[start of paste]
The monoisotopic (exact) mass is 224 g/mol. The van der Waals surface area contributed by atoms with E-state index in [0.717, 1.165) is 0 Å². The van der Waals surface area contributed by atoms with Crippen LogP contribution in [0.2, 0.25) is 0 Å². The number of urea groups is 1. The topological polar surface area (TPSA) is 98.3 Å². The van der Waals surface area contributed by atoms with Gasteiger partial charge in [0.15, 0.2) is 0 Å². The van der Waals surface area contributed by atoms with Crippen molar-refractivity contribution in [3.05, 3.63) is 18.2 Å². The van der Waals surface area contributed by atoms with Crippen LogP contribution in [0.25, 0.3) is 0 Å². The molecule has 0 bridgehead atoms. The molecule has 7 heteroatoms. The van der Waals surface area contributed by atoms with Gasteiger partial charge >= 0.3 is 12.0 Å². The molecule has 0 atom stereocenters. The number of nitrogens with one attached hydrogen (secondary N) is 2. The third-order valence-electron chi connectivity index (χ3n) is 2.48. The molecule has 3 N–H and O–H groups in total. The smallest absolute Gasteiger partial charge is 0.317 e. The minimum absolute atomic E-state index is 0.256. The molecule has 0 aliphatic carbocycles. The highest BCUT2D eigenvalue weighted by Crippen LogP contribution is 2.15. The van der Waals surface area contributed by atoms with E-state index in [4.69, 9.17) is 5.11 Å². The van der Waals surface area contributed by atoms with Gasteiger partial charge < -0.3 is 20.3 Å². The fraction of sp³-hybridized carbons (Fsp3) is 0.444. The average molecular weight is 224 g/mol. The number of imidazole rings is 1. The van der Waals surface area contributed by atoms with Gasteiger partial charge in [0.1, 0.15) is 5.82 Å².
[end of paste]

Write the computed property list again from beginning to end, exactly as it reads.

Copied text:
The monoisotopic (exact) mass is 224 g/mol. The van der Waals surface area contributed by atoms with E-state index in [0.717, 1.165) is 0 Å². The van der Waals surface area contributed by atoms with Crippen LogP contribution in [0.2, 0.25) is 0 Å². The number of urea groups is 1. The topological polar surface area (TPSA) is 98.3 Å². The van der Waals surface area contributed by atoms with Gasteiger partial charge in [0.15, 0.2) is 0 Å². The van der Waals surface area contributed by atoms with Crippen molar-refractivity contribution in [3.05, 3.63) is 18.2 Å². The van der Waals surface area contributed by atoms with Crippen LogP contribution in [0.25, 0.3) is 0 Å². The molecule has 0 bridgehead atoms. The molecule has 7 heteroatoms. The van der Waals surface area contributed by atoms with Gasteiger partial charge >= 0.3 is 12.0 Å². The molecule has 0 atom stereocenters. The number of nitrogens with one attached hydrogen (secondary N) is 2. The third-order valence-electron chi connectivity index (χ3n) is 2.48. The molecule has 3 N–H and O–H groups in total. The smallest absolute Gasteiger partial charge is 0.317 e. The minimum absolute atomic E-state index is 0.256. The molecule has 0 aliphatic carbocycles. The highest BCUT2D eigenvalue weighted by Crippen LogP contribution is 2.15. The van der Waals surface area contributed by atoms with E-state index in [4.69, 9.17) is 5.11 Å². The van der Waals surface area contributed by atoms with Gasteiger partial charge < -0.3 is 20.3 Å². The fraction of sp³-hybridized carbons (Fsp3) is 0.444. The average molecular weight is 224 g/mol. The number of imidazole rings is 1. The van der Waals surface area contributed by atoms with Gasteiger partial charge in [0.1, 0.15) is 5.82 Å².